The passage to which I have referred marks the date of my first diurnal acquaintance with one of the most varied or rather variegated and elegantly accomplished intellects of the age, or of any age, and one of the most amiable and widely sympathizing men that ever lived. In these respects his works will bear a favorable comparison with those of the philanthropists, poets, moralists, and philosophers who have done most to humanize the world by enlarging the bounds of the heart's reasoning and thereby practically developing the true spirit of Christianity as preached and practiced by its Divine Founder. All this will be at once admired by the great majority of those who were not "out of their element" in his society, and his excellences will be unhesitatingly admired in the face and memory of an equally unavoidable admission of his shortcomings, his errors, and his faults. These latter were not numerous; they were very few, very provoking, sometimes ridiculous, more frequently ruinous, and perfectly incorrigible.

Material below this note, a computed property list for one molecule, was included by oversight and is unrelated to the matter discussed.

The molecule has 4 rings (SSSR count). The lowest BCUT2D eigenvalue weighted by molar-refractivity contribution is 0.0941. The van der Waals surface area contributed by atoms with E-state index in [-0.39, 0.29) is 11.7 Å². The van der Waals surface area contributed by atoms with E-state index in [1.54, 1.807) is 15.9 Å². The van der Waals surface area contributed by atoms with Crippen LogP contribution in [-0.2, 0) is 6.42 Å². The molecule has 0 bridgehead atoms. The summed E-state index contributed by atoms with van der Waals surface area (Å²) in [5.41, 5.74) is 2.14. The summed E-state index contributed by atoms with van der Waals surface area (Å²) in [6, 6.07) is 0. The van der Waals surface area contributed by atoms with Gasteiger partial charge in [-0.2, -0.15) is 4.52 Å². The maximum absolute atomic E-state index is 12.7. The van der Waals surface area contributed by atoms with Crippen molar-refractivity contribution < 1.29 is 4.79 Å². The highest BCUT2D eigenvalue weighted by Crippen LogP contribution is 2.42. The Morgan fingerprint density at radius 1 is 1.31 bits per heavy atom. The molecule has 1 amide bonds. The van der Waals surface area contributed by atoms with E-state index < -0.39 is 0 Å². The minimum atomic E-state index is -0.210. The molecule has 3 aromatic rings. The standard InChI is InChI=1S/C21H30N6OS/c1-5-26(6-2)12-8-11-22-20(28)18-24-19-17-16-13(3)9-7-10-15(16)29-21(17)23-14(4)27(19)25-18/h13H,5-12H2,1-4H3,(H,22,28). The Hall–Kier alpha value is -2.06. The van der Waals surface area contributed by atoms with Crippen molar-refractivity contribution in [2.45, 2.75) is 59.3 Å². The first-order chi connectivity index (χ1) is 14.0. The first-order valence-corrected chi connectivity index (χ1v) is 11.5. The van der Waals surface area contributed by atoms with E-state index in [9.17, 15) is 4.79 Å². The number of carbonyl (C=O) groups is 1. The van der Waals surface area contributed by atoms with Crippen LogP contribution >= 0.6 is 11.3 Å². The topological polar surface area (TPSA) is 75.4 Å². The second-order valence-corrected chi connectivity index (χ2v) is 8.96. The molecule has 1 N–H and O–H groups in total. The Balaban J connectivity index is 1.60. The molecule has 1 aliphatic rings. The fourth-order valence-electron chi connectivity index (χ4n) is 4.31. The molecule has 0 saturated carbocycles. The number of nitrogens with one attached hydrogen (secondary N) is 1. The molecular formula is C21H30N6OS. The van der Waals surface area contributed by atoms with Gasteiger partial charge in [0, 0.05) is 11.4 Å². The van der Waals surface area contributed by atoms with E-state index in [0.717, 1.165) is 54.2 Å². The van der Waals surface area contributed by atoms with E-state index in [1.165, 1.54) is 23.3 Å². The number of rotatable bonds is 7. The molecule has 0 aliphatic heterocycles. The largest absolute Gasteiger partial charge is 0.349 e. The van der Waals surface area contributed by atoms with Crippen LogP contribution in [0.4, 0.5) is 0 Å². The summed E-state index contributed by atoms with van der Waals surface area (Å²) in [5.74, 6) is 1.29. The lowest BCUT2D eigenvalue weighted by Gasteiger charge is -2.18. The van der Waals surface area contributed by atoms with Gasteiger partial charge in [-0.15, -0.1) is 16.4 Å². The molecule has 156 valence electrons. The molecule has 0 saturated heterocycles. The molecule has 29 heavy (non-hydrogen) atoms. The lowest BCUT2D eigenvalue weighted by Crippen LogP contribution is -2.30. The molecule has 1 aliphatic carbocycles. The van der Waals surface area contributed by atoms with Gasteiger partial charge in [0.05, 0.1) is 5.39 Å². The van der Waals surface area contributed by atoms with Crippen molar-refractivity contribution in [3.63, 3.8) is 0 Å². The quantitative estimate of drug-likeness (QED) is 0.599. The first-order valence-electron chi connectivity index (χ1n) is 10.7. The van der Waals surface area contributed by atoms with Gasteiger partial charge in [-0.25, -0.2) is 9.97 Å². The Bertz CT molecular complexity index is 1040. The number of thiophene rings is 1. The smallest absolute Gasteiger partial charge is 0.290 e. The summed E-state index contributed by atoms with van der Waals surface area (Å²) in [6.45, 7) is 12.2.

As it would be impossible to disguise the shades of Leigh Hunt's character, it will be best to deal with them fairly and openly, by which means we shall at any rate assist in preventing darker tints from being given than truth should permit, and show at the same time that some of these shadows, however reprehensible in themselves, were not altogether out of harmony with the amiability of his character and the honesty and ingenuousness of his nature. If he were here now, and sitting opposite while I write this, he would ask no other treatment.